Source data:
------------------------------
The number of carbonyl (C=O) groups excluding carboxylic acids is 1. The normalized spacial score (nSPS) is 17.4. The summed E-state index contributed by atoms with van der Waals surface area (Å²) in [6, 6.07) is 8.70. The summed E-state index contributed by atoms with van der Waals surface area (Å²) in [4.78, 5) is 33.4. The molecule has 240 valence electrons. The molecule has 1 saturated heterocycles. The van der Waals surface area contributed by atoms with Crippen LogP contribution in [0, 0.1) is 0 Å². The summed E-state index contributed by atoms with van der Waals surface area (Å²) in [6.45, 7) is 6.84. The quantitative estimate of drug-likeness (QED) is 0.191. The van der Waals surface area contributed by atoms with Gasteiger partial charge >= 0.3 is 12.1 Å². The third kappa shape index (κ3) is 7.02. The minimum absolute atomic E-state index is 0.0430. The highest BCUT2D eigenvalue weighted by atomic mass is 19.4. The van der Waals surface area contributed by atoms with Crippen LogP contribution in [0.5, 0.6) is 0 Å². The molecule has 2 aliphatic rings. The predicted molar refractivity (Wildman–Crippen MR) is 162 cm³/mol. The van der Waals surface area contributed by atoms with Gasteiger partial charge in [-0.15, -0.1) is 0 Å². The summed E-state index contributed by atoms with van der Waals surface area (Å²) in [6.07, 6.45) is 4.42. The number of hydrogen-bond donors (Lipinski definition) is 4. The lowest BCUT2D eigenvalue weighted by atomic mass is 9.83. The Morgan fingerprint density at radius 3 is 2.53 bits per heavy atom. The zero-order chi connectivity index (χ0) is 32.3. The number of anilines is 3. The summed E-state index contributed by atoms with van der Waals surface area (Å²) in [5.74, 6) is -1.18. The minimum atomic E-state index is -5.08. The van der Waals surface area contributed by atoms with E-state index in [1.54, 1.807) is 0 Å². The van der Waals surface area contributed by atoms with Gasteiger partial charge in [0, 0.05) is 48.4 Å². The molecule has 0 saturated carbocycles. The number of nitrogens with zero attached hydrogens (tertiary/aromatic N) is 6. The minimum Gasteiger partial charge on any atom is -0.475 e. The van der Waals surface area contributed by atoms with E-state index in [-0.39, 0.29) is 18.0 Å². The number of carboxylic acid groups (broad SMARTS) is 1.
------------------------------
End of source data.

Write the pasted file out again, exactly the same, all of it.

The number of carbonyl (C=O) groups excluding carboxylic acids is 1. The normalized spacial score (nSPS) is 17.4. The summed E-state index contributed by atoms with van der Waals surface area (Å²) in [6, 6.07) is 8.70. The summed E-state index contributed by atoms with van der Waals surface area (Å²) in [4.78, 5) is 33.4. The molecule has 240 valence electrons. The molecule has 1 saturated heterocycles. The van der Waals surface area contributed by atoms with Crippen LogP contribution in [0, 0.1) is 0 Å². The summed E-state index contributed by atoms with van der Waals surface area (Å²) in [6.45, 7) is 6.84. The quantitative estimate of drug-likeness (QED) is 0.191. The van der Waals surface area contributed by atoms with Gasteiger partial charge >= 0.3 is 12.1 Å². The third kappa shape index (κ3) is 7.02. The minimum absolute atomic E-state index is 0.0430. The highest BCUT2D eigenvalue weighted by atomic mass is 19.4. The van der Waals surface area contributed by atoms with Crippen LogP contribution in [0.5, 0.6) is 0 Å². The molecule has 2 aliphatic rings. The predicted molar refractivity (Wildman–Crippen MR) is 162 cm³/mol. The van der Waals surface area contributed by atoms with Gasteiger partial charge in [-0.15, -0.1) is 0 Å². The summed E-state index contributed by atoms with van der Waals surface area (Å²) in [6.07, 6.45) is 4.42. The number of hydrogen-bond donors (Lipinski definition) is 4. The lowest BCUT2D eigenvalue weighted by atomic mass is 9.83. The Morgan fingerprint density at radius 3 is 2.53 bits per heavy atom. The zero-order chi connectivity index (χ0) is 32.3. The number of anilines is 3. The summed E-state index contributed by atoms with van der Waals surface area (Å²) in [5.74, 6) is -1.18. The minimum atomic E-state index is -5.08. The van der Waals surface area contributed by atoms with E-state index in [1.54, 1.807) is 0 Å². The van der Waals surface area contributed by atoms with Gasteiger partial charge in [0, 0.05) is 48.4 Å². The molecule has 0 saturated carbocycles. The number of nitrogens with zero attached hydrogens (tertiary/aromatic N) is 6. The minimum Gasteiger partial charge on any atom is -0.475 e. The van der Waals surface area contributed by atoms with E-state index in [-0.39, 0.29) is 18.0 Å². The number of carboxylic acid groups (broad SMARTS) is 1.